|Matthew Henry's Concise Commentary|
6:1-5 Jericho resolves Israel shall not be its master. It shut itself up, being strongly fortified both by art and nature. Thus were they foolish, and their hearts hardened to their destruction; the miserable case of all that strengthen themselves against the Almighty. God resolves Israel shall be its master, and that quickly. No warlike preparations were to be made. By the uncommon method of besieging the city, the Lord honoured the ark, as the symbol of his presence, and showed that all the victories were from him. The faith and patience of the people were proved and increased.
Verse 4. - And seven priests shall bear before the ark. The Vulgate puts "on the seventh day" in connection with this part of the sentence; Luther also translates thus. The LXX., which Calvin and our translators and the majority of commentators follow, regard this part of the sentence as stating what was to be done on the six days, and rightly so, as vers. 8-14 clearly show. That the historian, as has been before remarked, did not always give the full instructions Joshua received is evident from this passage. The priests are not said to have been instructed to sound the trumpet on the six days; yet we learn from Joshua 5:13 that they did so. It is rather implied than expressed that the ark was also to be borne in procession; but that this was (lone is evident from ver. 8. Seven trumpets of rams' horns. There is no mention of rams' horns in the original, which is שׁופְרות trumpets of jubilee, i.e., of triumph (hardly as Gesenius, "alarm trumpets," though not necessarily, with Dr. Vaughan in his 'Heroes of Faith,' "the emblems of festival, not of warfare"). The word הַיּובְלִים is derived from the same root as the Latin is in the phrase Io Triumphe (cf. Greek ἰώ), and according to Gesenius our word "yule" is also derived from this root. The שׁופַר as the next verse shows, was a curved instrument, in shape like a ram's horn, though not necessarily of that material; whereas the חַלֺצצְרָה was a straight trumpet. Seven times. The importance of the number seven as indicative of completeness is here strongly indicated. Seven priests were to carry seven trumpets for seven days. The word for to swear, נְִשבַּע literally to be sevened, means to have one's vow consecrated and confirmed by seven sacrifices or seven witnesses (see Genesis 21:28, 30). The number seven, says Bahr in his 'Symbolik des Alten Testament,' 1, 187, 188, is the sign of the relation, union, communion between God and the world, as represented by the number three and four respectively, just as twelve is in another relation (see note on Joshua 21:3). Its meaning, according to Bahr, among the heathen is somewhat different. There it means the harmony of the universe, and is signified by the seven stars, to which, and neither more nor less, was the power of influencing man's destiny ascribed. And the priests shall blow with the trumpets. "Fac tibi tribas ductiles, si sacerdos es, immo, quia sacerdos es (gens enim regalis effectus es et sacerdotium sanctum, de te enim scripture est), fac tibi tribas ductiles ex Scripturis sanctis" (Orig., Hom. 7 on Joshua).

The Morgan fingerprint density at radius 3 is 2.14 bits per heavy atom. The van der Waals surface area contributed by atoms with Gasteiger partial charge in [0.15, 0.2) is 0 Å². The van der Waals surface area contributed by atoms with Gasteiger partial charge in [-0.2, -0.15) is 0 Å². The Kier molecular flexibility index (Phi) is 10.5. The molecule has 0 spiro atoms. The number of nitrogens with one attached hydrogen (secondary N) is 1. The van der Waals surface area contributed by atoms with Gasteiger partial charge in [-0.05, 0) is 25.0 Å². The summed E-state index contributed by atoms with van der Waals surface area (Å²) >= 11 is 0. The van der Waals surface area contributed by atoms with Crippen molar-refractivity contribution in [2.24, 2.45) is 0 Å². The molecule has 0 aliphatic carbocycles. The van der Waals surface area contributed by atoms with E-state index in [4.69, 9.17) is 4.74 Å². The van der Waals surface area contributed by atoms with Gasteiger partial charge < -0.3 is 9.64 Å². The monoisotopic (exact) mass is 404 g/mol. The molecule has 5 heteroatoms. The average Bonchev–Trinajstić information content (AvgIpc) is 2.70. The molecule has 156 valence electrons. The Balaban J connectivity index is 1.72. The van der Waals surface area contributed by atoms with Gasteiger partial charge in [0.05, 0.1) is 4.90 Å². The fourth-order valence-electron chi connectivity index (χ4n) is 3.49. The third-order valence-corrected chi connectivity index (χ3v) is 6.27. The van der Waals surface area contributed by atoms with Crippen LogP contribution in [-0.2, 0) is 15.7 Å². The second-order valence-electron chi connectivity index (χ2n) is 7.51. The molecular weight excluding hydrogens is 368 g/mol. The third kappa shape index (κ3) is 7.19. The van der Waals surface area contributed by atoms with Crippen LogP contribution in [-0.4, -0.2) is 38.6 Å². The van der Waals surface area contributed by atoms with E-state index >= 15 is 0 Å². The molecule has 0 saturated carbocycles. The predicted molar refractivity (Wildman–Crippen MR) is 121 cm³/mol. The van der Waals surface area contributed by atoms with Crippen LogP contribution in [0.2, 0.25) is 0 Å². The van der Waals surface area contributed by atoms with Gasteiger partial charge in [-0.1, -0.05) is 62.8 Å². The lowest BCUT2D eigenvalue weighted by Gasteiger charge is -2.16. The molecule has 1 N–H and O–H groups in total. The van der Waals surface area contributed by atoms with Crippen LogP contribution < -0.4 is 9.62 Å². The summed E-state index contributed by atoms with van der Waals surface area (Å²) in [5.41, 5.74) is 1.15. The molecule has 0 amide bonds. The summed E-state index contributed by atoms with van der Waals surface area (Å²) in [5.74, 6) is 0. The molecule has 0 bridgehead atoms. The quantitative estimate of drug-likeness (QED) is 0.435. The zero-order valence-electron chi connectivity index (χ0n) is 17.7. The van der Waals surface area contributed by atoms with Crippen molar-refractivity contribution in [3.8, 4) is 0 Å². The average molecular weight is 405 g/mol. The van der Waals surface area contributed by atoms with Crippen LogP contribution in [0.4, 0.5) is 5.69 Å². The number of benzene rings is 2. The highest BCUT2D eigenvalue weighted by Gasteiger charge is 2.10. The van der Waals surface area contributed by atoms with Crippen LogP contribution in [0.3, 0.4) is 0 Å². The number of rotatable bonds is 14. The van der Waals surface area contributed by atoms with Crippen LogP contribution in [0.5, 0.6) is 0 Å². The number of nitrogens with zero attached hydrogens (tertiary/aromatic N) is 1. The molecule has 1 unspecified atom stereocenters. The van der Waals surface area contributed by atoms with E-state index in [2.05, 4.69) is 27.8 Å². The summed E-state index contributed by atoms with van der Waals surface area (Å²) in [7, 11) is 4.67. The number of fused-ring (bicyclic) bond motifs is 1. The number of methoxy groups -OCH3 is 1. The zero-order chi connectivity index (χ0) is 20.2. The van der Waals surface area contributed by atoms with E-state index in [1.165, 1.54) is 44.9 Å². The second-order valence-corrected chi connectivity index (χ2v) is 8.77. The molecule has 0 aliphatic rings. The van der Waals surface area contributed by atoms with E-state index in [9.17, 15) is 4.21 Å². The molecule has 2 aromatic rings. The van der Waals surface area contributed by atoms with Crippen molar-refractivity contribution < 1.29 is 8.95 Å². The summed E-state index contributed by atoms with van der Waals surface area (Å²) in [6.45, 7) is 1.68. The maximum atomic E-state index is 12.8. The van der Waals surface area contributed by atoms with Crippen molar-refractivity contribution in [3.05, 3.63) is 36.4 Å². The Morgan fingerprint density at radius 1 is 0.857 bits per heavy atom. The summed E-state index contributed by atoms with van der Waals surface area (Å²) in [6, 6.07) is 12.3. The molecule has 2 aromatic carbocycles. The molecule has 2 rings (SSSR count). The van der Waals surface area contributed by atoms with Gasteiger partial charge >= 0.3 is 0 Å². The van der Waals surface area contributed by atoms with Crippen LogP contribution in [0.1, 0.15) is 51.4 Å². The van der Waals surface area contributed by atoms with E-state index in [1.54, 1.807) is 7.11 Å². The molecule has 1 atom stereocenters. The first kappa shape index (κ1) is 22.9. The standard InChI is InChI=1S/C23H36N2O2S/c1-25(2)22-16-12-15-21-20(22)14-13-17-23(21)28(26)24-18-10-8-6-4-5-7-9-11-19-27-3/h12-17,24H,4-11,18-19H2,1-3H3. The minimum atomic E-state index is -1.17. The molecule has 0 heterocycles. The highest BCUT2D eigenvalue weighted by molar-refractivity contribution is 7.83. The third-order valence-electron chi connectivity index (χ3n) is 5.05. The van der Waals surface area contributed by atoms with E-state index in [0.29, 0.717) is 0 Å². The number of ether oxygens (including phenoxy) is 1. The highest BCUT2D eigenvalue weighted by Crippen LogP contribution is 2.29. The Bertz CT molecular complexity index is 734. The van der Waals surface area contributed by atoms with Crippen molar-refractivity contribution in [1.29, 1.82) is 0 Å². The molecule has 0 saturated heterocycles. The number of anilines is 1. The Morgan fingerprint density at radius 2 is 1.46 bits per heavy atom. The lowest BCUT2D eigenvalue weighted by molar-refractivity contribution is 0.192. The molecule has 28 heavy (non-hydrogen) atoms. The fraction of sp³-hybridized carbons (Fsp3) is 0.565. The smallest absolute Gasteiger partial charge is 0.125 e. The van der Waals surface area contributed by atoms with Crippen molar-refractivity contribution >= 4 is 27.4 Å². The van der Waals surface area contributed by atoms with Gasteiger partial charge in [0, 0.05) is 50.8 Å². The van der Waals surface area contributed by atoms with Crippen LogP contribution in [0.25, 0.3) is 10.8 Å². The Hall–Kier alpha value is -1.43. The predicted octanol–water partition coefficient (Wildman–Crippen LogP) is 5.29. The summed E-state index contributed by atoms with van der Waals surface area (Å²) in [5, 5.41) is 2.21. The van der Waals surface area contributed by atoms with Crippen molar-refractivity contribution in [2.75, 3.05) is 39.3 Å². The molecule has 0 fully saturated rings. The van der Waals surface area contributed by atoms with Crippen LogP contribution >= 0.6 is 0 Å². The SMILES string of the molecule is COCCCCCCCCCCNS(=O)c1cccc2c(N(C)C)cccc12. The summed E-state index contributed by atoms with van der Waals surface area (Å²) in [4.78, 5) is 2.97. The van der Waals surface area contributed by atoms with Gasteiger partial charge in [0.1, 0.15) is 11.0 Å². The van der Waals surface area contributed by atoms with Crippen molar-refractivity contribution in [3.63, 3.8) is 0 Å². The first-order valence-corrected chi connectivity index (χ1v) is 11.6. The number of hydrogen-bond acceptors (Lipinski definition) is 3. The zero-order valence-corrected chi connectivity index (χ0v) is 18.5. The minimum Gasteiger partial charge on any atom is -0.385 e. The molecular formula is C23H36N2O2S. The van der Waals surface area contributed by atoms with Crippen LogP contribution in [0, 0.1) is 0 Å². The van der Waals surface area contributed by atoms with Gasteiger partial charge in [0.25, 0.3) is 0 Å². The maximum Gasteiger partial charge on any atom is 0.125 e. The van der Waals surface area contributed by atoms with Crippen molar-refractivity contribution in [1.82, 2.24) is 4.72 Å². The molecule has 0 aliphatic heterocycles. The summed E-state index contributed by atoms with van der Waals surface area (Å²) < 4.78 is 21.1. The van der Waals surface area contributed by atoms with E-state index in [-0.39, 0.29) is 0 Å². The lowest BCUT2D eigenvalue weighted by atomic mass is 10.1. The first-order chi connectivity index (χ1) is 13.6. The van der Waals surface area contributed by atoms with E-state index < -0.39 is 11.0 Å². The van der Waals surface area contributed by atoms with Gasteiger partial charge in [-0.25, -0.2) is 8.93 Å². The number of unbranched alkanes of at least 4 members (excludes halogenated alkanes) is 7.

Gill's Exposition of the Entire Bible
And seven priests shall bear before the ark seven trumpets of rams' horns,.... The ark was to be taken up and carried by priests round the city. Ben Gersom observes, that this was to direct the Israelites to keep and do according to all that was written in it; that is, in the law, which was contained in it; but no doubt the design of it was to show, that the subduing of Jericho, and the miracle that would be wrought, were owing to the power and presence of God, of which the ark was a symbol: and before it were to go seven other priests, with trumpets in their hands; which, according to our version, were made of rams horns: in the original it is "jobelim", or "jubilee" trumpets. Some think it means only such as they were to use in the year of jubilee; so Abarbinel and others, as Masius and Noldius (x); that they had their name from Jubal, the first inventor of musical instruments, Genesis 4:21; for rams' horns are objected to because they are solid, and not hollow; as if they could not be bored and made hollow, and fit for such a purpose. The Targum, Jarchi, and Kimchi, interpret the word by rams horns, as we do (y); and observe what R. Akiba said,"when (says he) I went into Arabia, I heard them call; a ram "jobel"; and the trumpet itself is called "jobel", because made of a ram's horn (z):"
and the seventh day ye shall compass the city seven times; in the same manner as on the other days:
and the priests shall blow with the trumpets; which they were to do; and did every day.
(x) P. 160. No. 1515. (y) So Joseph. Antiqu. l. 5. c. 6. sect. 5. (z) Kimchi, Sepher. Shorash. rad. R. Sol. Urbim. Ohel Moed, fol. 39. 2.
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